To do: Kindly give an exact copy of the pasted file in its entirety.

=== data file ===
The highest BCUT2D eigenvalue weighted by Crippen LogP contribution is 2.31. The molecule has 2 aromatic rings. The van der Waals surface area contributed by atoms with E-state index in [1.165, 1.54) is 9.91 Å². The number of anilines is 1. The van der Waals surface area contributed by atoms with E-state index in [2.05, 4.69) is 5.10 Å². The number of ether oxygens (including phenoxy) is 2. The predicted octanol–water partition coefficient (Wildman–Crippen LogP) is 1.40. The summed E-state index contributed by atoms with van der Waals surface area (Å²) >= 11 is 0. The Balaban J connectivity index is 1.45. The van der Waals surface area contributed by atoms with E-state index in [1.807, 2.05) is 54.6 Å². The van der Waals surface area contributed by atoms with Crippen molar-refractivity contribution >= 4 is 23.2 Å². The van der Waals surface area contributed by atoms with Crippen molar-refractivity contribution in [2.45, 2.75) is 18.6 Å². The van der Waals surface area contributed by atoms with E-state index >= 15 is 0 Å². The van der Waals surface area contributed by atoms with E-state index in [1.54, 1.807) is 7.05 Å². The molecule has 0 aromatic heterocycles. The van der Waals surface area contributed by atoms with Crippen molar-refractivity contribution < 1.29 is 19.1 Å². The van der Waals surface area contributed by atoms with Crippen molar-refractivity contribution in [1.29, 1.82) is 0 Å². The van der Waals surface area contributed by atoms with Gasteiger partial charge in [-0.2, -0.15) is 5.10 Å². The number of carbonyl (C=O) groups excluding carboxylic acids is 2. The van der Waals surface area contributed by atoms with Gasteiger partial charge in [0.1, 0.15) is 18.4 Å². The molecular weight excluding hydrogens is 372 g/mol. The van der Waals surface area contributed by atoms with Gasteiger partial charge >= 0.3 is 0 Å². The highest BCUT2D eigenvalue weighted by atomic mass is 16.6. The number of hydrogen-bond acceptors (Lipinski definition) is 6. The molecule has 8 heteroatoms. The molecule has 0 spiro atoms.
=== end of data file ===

The highest BCUT2D eigenvalue weighted by Crippen LogP contribution is 2.31. The molecule has 2 aromatic rings. The van der Waals surface area contributed by atoms with E-state index in [1.165, 1.54) is 9.91 Å². The number of anilines is 1. The van der Waals surface area contributed by atoms with E-state index in [2.05, 4.69) is 5.10 Å². The number of ether oxygens (including phenoxy) is 2. The predicted octanol–water partition coefficient (Wildman–Crippen LogP) is 1.40. The summed E-state index contributed by atoms with van der Waals surface area (Å²) >= 11 is 0. The Balaban J connectivity index is 1.45. The van der Waals surface area contributed by atoms with E-state index in [1.807, 2.05) is 54.6 Å². The van der Waals surface area contributed by atoms with Crippen molar-refractivity contribution >= 4 is 23.2 Å². The van der Waals surface area contributed by atoms with Crippen molar-refractivity contribution in [2.45, 2.75) is 18.6 Å². The van der Waals surface area contributed by atoms with E-state index >= 15 is 0 Å². The van der Waals surface area contributed by atoms with E-state index in [1.54, 1.807) is 7.05 Å². The molecule has 0 aromatic heterocycles. The van der Waals surface area contributed by atoms with Crippen molar-refractivity contribution < 1.29 is 19.1 Å². The van der Waals surface area contributed by atoms with Crippen molar-refractivity contribution in [1.29, 1.82) is 0 Å². The van der Waals surface area contributed by atoms with Gasteiger partial charge in [-0.2, -0.15) is 5.10 Å². The number of carbonyl (C=O) groups excluding carboxylic acids is 2. The van der Waals surface area contributed by atoms with Gasteiger partial charge in [0.1, 0.15) is 18.4 Å². The molecular weight excluding hydrogens is 372 g/mol. The van der Waals surface area contributed by atoms with Gasteiger partial charge >= 0.3 is 0 Å². The highest BCUT2D eigenvalue weighted by atomic mass is 16.6. The number of hydrogen-bond acceptors (Lipinski definition) is 6. The molecule has 8 heteroatoms. The molecule has 0 spiro atoms.